Acclaimed Canadian conductor Keri-Lynn Wilson on her Met Opera debut, growing up in Winnipeg and helming the Ukrainian Freedom Orchestra


From the orchestra pits of the Royal Opera House and the Paris Opera, to the podiums of the Toronto Symphony Orchestra and Montreal Symphony Orchestra, the resumé of acclaimed Canadian conductor Keri-Lynn Wilson spans continents and musical genres.

But there was a notable entry missing from Wilson’s curriculum vitae for decades — up until this week.

The flutist-turned-conductor makes her long-awaited, and perhaps some will say incredibly overdue, Metropolitan Opera conducting debut Thursday in the company’s revival of “Lady Macbeth of Mtsensk,” running from Sept. 29 to Oct. 21.

It’s particularly fitting, Wilson said, that she should making her Met debut with this opera, one of her favourites in the classical repertoire.

“I feel empowered by Dmitri Shostakovich’s music. There’s so much humanity, so much contrast and every aspect of life is in it,” she said in a recent interview with the Star. “I feel charged by it and I’m so delighted to be making this opera come alive with one of the greatest opera companies in the world.”

Shostakovich’s expressionistic opera, which premiered in 1934 and is based on the novella “Lady Macbeth of the Mtsensk District” by Nikolai Leskov, follows a 19th-century woman in a small Russian town who is driven to murder after falling in love with one of her husband’s workers.

The opera was ill-received by the Communist Party, which issued its infamous editorial titled “Muddle Instead of Music,” effectively banning the work and leaving its composer living in terror for months afterwards.

Even after the opera resurfaced in the second half of the 20th century, it was rarely performed. This Met Opera production, originally conceived by English opera director Graham Vick, has only been revived twice since it premiered in 1994.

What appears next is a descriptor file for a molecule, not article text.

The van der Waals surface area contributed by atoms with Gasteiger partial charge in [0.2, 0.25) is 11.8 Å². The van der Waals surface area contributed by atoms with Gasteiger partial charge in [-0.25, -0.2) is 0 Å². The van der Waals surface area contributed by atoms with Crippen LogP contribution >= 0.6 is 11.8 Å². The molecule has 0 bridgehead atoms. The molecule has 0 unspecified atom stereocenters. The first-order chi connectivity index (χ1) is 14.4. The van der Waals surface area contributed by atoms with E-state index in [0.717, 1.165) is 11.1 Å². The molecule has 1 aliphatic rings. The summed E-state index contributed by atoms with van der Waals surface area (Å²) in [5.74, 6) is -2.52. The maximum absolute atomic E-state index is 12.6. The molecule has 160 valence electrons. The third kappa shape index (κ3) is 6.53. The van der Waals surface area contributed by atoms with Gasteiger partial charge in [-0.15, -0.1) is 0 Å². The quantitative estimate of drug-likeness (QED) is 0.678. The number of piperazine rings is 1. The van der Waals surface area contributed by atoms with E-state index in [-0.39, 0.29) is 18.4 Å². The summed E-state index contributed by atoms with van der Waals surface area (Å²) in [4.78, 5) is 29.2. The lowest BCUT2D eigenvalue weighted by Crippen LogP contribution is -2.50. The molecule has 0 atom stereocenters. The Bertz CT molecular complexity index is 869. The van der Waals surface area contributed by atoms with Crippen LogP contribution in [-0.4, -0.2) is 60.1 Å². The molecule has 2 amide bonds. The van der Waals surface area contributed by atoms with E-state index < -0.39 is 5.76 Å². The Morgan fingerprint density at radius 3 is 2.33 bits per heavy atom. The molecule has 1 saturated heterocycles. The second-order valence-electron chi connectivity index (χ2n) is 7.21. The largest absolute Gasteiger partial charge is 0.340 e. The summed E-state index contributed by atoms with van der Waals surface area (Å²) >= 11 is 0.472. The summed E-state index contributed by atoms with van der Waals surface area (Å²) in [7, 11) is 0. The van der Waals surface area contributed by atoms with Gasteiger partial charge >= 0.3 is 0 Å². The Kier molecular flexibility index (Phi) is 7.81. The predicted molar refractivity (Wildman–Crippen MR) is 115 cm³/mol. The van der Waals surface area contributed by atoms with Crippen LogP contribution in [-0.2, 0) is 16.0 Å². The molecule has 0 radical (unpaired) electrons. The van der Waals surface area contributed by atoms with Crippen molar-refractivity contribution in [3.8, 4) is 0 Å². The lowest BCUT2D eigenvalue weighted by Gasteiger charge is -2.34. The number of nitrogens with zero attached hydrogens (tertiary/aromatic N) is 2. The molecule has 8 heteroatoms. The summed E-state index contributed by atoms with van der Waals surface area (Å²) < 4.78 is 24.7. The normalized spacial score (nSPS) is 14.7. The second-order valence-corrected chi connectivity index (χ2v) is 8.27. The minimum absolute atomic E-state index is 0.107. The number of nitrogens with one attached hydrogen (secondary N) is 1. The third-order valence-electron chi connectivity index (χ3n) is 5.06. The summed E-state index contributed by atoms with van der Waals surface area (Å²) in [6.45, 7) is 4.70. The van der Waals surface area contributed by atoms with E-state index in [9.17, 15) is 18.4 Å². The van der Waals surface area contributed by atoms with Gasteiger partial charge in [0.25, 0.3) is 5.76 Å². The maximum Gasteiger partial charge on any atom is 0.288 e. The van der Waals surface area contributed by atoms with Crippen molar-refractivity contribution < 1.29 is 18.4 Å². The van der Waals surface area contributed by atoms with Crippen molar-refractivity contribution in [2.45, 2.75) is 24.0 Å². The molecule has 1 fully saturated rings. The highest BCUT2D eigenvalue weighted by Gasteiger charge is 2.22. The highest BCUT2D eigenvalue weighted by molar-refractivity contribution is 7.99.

“This production inspires me because it’s so dramatic and powerful in every moment,” said Wilson. “It’s fresh, modern and very clever.”

That it has taken Wilson so long to make her debut conducting with the Met Opera Orchestra can perhaps be attributed to the fact that her husband, Peter Gelb, is the company’s general manager of 16 years.

The couple has been wary of Wilson appearing at the Met for fear of poor optics, even though the programming of conductors in any given season is handled by music director, and fellow Canadian, Yannick Nézet-Séguin, not Gelb.

“I’ve been very careful not to appear to show any kind of favouritism towards Keri-Lynn, so I’ve leaned over backwards, unfairly to her I guess, to keep her away from that. But she certainly deserves this debut,” said Gelb. “Obviously, it feels different for me than any other conductor’s debut since we’re married, so I’m personally very proud and excited for her.”

Though “Lady Macbeth of Mtsensk” marks Wilson’s official debut with the venerable opera company, she has worked with the organization before. Wilson’s opening night Thursday comes just weeks after she wrapped up touring Europe and the U.S. with the Ukrainian Freedom Orchestra, an initiative conceived by Wilson following Russia’s invasion of Ukraine and supported by both the Met Opera and Polish National Opera.

Wilson, who was born and raised in Winnipeg, home to Canada’s most concentrated Ukrainian population, is of partial Ukrainian descent and has always been passionate about her Slavic roots.

“My Ukrainian background was very strong,” said Wilson, recalling how she learned Ukrainian dance as a child and would often spend Orthodox Christmas and Easter with her great-grandmother, who didn’t speak English.

The Ukrainian Freedom Orchestra, made up of recent refugees and Ukrainian musicians working abroad, was a galvanizing force wherever it toured — be it at the BBC Proms or the Kennedy Center in Washington, D.C. — and a testament to how art, music and Ukrainian culture can endure in spite of the war.

Wilson still receives texts of gratitude and is sometimes stopped in the street by passersby, who thank her for creating the orchestra. But she feels uncomfortable accepting those messages of thanks. “It was the least I could possibly do to help fight,” she said.

“I still haven’t quite digested it all because it was an emotional journey,” she continued. “You know, there was never a dry eye in the hall after we played our encore, which was this beautiful, heart-wrenching arrangement of the Ukrainian national anthem.

“It was more than a concert; it was really a statement.”


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